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Krysta S. Wolfe, MD; John P. Kress, MD
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FINANCIAL/NONFINANCIAL DISCLOSURES: See earlier cited article for author conflicts of interest.

Department of Medicine, Section of Pulmonary and Critical Care, University of Chicago, Chicago, IL

CORRESPONDENCE TO: John P. Kress, MD, Department of Medicine, Section of Pulmonary and Critical Care, University of Chicago, 5841 S Maryland Ave, MC 6026, Chicago, IL 60637


Copyright 2016, American College of Chest Physicians. All Rights Reserved.


Chest. 2016;150(6):1421-1422. doi:10.1016/j.chest.2016.10.034
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We thank Dr Davidson for his interest and thoughtful comments regarding our review. In response to his first comment, we agree that there are important limitations to the study by Müller et al. Its small size and limited patient population diminishes its generalizability, but this does not mean that its findings should be disregarded. The fact that only one in 81 patients enrolled had a major bleeding complication echoes the low incidence of major bleeding complications found in other studies, which is an important point to consider when weighing the risks and benefits of the routine use of preprocedural blood transfusions. We also agree with the second point that if a transfusion is to be given, it should not be done to fix a laboratory test result but should be carried out with the intention of reducing patient risk. We cannot, however, dismiss the fact that blood tests, specifically prothrombin time or international normalized ratio, are often the trigger used by physicians to give transfusions prior to an invasive procedure. Therefore, we believe it is important to be aware of the limitations in “fixing” laboratory-based coagulopathy with fresh frozen plasma transfusions. Even more important, though, is awareness of the potential harm associated with transfusion of blood products. The potential complications— including risk of infection, volume overload, lung injury, and increased mortality in some cases—are well documented. Given the relative paucity of evidence supporting the routine use of transfusions to decrease bleeding risk, we maintain that the overt risk of harm from transfusion should bring into question the utility of this practice. We welcome and encourage further research on this topic to help guide clinical decision-making.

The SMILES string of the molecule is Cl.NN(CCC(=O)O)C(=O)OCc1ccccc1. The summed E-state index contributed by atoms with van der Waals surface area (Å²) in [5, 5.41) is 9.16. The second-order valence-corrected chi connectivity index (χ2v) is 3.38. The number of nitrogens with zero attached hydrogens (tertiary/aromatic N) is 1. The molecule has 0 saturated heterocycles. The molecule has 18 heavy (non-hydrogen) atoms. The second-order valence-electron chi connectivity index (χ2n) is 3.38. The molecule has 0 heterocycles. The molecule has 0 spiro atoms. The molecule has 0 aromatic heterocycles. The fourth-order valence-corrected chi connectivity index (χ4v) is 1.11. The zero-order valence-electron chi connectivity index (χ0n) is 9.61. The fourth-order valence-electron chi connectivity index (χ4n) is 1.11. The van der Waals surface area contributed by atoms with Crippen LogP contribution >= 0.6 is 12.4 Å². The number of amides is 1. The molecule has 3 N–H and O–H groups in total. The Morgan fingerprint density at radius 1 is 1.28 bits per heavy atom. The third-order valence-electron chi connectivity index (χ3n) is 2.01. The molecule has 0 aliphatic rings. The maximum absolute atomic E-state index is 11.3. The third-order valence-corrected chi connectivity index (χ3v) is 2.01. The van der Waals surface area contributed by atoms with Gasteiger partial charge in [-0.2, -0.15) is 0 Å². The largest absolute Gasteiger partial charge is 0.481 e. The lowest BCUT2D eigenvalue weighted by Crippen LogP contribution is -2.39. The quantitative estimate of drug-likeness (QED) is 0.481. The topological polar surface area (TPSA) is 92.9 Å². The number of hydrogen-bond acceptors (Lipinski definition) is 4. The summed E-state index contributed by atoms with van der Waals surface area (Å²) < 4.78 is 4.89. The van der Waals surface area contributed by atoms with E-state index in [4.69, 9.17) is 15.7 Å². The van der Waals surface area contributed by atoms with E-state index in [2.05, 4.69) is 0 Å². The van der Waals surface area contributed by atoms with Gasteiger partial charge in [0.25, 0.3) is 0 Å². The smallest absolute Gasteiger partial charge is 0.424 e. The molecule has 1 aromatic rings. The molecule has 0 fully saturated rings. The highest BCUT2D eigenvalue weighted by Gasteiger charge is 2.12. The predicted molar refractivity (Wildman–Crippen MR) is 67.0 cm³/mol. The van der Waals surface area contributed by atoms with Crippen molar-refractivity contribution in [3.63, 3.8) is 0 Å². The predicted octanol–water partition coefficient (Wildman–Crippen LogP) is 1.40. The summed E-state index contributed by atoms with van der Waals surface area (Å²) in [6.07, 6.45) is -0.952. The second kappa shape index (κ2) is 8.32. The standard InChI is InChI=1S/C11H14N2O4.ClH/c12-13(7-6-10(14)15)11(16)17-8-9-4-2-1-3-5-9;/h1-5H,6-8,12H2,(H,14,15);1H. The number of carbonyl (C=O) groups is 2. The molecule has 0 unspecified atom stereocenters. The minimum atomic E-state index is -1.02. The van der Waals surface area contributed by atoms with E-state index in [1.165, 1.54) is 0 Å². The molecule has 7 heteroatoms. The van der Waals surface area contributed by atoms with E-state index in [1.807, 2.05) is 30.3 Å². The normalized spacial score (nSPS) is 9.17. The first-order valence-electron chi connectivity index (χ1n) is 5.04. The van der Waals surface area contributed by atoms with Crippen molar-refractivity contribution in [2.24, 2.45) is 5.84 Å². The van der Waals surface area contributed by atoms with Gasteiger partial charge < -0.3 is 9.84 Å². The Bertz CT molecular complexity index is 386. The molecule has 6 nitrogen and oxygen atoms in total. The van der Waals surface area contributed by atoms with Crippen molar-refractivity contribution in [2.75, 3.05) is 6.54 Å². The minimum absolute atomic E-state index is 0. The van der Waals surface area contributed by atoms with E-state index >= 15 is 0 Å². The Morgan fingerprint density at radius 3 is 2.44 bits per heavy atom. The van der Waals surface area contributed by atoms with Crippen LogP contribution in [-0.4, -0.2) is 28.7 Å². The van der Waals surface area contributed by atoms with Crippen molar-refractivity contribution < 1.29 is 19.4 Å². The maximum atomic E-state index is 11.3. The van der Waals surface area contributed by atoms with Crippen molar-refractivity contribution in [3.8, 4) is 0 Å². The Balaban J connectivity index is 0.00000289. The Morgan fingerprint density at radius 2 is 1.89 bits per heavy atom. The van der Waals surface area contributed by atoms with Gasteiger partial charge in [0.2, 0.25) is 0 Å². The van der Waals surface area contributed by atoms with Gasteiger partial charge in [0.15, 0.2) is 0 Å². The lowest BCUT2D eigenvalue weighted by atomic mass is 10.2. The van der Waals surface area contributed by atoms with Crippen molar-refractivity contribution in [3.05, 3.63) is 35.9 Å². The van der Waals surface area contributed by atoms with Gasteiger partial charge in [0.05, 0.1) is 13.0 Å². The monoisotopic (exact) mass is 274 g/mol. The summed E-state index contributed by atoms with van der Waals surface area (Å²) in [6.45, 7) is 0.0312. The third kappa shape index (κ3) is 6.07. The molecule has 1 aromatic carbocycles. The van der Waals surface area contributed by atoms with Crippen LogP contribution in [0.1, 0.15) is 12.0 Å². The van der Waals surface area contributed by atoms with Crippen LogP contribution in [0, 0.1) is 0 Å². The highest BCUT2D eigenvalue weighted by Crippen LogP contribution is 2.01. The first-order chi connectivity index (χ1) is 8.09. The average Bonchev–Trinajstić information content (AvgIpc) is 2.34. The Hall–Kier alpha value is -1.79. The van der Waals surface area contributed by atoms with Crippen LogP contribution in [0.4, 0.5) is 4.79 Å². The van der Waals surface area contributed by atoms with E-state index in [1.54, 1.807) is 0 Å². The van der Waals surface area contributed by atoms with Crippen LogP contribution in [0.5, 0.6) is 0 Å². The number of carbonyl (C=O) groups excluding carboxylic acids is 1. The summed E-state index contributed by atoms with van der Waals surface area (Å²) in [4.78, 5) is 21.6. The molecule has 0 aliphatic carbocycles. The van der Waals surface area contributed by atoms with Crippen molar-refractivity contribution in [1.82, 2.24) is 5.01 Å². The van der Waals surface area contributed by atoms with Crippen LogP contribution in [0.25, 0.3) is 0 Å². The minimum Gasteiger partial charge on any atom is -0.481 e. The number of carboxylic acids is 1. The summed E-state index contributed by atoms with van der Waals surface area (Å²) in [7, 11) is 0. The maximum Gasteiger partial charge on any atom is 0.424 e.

References

Wolfe K.S. .Kress J.P. . Risk of procedural hemorrhage. Chest. 2016;150:237-246 [PubMed]journal. [CrossRef] [PubMed]
 
Müller M.C. .Arbous M.S. .Spoelstra-de Man A.M. .et al Transfusion of fresh-frozen plasma in critically ill patients with a coagulopathy before invasive procedures: a randomized clinical trial (CME). Transfusion. 2015;55:26-35 [PubMed]journal. [CrossRef] [PubMed]
 
Stanworth S. .Walsh T. .Prescott R. .et al A national study of plasma use in critical care: clinical indications, dose and effect on prothrombin time. Crit Care. 2011;15:R108- [PubMed]journal. [CrossRef] [PubMed]
 

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References

Wolfe K.S. .Kress J.P. . Risk of procedural hemorrhage. Chest. 2016;150:237-246 [PubMed]journal. [CrossRef] [PubMed]
 
Müller M.C. .Arbous M.S. .Spoelstra-de Man A.M. .et al Transfusion of fresh-frozen plasma in critically ill patients with a coagulopathy before invasive procedures: a randomized clinical trial (CME). Transfusion. 2015;55:26-35 [PubMed]journal. [CrossRef] [PubMed]
 
Stanworth S. .Walsh T. .Prescott R. .et al A national study of plasma use in critical care: clinical indications, dose and effect on prothrombin time. Crit Care. 2011;15:R108- [PubMed]journal. [CrossRef] [PubMed]
 
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